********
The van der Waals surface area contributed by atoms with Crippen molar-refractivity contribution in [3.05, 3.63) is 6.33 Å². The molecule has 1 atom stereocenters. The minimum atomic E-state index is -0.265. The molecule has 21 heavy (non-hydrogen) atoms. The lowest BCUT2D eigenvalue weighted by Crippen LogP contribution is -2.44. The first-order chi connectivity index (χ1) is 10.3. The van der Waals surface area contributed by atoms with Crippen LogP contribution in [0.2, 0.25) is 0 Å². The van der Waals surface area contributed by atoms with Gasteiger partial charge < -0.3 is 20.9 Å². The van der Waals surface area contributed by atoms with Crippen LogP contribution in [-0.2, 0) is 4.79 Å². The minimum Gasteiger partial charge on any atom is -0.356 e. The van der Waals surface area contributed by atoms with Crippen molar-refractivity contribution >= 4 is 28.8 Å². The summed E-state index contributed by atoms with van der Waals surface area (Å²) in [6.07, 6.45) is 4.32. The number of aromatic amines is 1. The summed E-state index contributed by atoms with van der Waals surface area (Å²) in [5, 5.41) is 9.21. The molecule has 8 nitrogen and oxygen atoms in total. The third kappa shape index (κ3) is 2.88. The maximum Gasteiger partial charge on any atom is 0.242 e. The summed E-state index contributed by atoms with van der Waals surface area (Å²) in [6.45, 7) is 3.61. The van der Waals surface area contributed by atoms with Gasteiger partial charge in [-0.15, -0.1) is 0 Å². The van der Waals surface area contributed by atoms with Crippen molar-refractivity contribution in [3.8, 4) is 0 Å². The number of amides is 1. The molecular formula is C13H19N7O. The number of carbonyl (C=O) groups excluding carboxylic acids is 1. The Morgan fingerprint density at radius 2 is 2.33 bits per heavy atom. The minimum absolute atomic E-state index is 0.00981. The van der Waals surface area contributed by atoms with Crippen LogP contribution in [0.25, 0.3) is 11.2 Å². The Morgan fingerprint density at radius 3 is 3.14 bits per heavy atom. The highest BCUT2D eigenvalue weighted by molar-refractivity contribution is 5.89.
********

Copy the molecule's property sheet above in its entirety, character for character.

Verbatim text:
The van der Waals surface area contributed by atoms with Crippen molar-refractivity contribution in [3.05, 3.63) is 6.33 Å². The molecule has 1 atom stereocenters. The minimum atomic E-state index is -0.265. The molecule has 21 heavy (non-hydrogen) atoms. The lowest BCUT2D eigenvalue weighted by Crippen LogP contribution is -2.44. The first-order chi connectivity index (χ1) is 10.3. The van der Waals surface area contributed by atoms with Crippen LogP contribution in [0.2, 0.25) is 0 Å². The van der Waals surface area contributed by atoms with Gasteiger partial charge < -0.3 is 20.9 Å². The van der Waals surface area contributed by atoms with Crippen LogP contribution in [-0.2, 0) is 4.79 Å². The minimum Gasteiger partial charge on any atom is -0.356 e. The van der Waals surface area contributed by atoms with Crippen molar-refractivity contribution >= 4 is 28.8 Å². The summed E-state index contributed by atoms with van der Waals surface area (Å²) in [6.07, 6.45) is 4.32. The number of aromatic amines is 1. The summed E-state index contributed by atoms with van der Waals surface area (Å²) in [5, 5.41) is 9.21. The molecule has 8 nitrogen and oxygen atoms in total. The third kappa shape index (κ3) is 2.88. The maximum Gasteiger partial charge on any atom is 0.242 e. The summed E-state index contributed by atoms with van der Waals surface area (Å²) in [6.45, 7) is 3.61. The van der Waals surface area contributed by atoms with Gasteiger partial charge in [-0.15, -0.1) is 0 Å². The van der Waals surface area contributed by atoms with Crippen molar-refractivity contribution in [3.8, 4) is 0 Å². The number of amides is 1. The molecular formula is C13H19N7O. The number of carbonyl (C=O) groups excluding carboxylic acids is 1. The Morgan fingerprint density at radius 2 is 2.33 bits per heavy atom. The minimum absolute atomic E-state index is 0.00981. The van der Waals surface area contributed by atoms with Crippen LogP contribution in [0.25, 0.3) is 11.2 Å². The Morgan fingerprint density at radius 3 is 3.14 bits per heavy atom. The highest BCUT2D eigenvalue weighted by molar-refractivity contribution is 5.89.